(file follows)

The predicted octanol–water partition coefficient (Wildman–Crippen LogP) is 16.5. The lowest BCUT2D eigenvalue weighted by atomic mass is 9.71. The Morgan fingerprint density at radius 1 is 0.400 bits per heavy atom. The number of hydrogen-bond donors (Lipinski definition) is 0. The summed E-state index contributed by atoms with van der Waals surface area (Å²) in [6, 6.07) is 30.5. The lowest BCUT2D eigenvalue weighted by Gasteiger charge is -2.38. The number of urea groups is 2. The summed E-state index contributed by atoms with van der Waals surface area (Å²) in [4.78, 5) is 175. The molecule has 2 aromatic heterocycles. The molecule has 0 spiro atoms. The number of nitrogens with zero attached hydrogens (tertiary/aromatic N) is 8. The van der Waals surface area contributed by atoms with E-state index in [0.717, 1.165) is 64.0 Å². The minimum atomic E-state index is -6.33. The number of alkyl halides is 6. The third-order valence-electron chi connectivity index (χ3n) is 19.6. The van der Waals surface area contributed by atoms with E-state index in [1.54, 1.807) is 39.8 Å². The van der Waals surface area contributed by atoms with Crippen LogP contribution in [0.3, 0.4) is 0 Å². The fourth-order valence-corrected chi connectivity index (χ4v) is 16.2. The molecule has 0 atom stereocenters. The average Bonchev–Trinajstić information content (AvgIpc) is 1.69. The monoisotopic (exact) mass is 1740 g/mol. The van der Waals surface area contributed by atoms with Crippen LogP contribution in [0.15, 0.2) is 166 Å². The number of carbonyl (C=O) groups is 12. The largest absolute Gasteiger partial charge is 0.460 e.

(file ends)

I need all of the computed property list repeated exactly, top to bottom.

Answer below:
The predicted octanol–water partition coefficient (Wildman–Crippen LogP) is 16.5. The lowest BCUT2D eigenvalue weighted by atomic mass is 9.71. The Morgan fingerprint density at radius 1 is 0.400 bits per heavy atom. The number of hydrogen-bond donors (Lipinski definition) is 0. The summed E-state index contributed by atoms with van der Waals surface area (Å²) in [6, 6.07) is 30.5. The lowest BCUT2D eigenvalue weighted by Gasteiger charge is -2.38. The number of urea groups is 2. The summed E-state index contributed by atoms with van der Waals surface area (Å²) in [4.78, 5) is 175. The molecule has 2 aromatic heterocycles. The molecule has 0 spiro atoms. The number of nitrogens with zero attached hydrogens (tertiary/aromatic N) is 8. The van der Waals surface area contributed by atoms with E-state index in [0.717, 1.165) is 64.0 Å². The minimum atomic E-state index is -6.33. The number of alkyl halides is 6. The third-order valence-electron chi connectivity index (χ3n) is 19.6. The van der Waals surface area contributed by atoms with E-state index in [1.54, 1.807) is 39.8 Å². The van der Waals surface area contributed by atoms with Crippen LogP contribution in [0.3, 0.4) is 0 Å². The fourth-order valence-corrected chi connectivity index (χ4v) is 16.2. The molecule has 0 atom stereocenters. The average Bonchev–Trinajstić information content (AvgIpc) is 1.69. The monoisotopic (exact) mass is 1740 g/mol. The van der Waals surface area contributed by atoms with Crippen LogP contribution in [0.15, 0.2) is 166 Å². The number of carbonyl (C=O) groups is 12. The largest absolute Gasteiger partial charge is 0.460 e.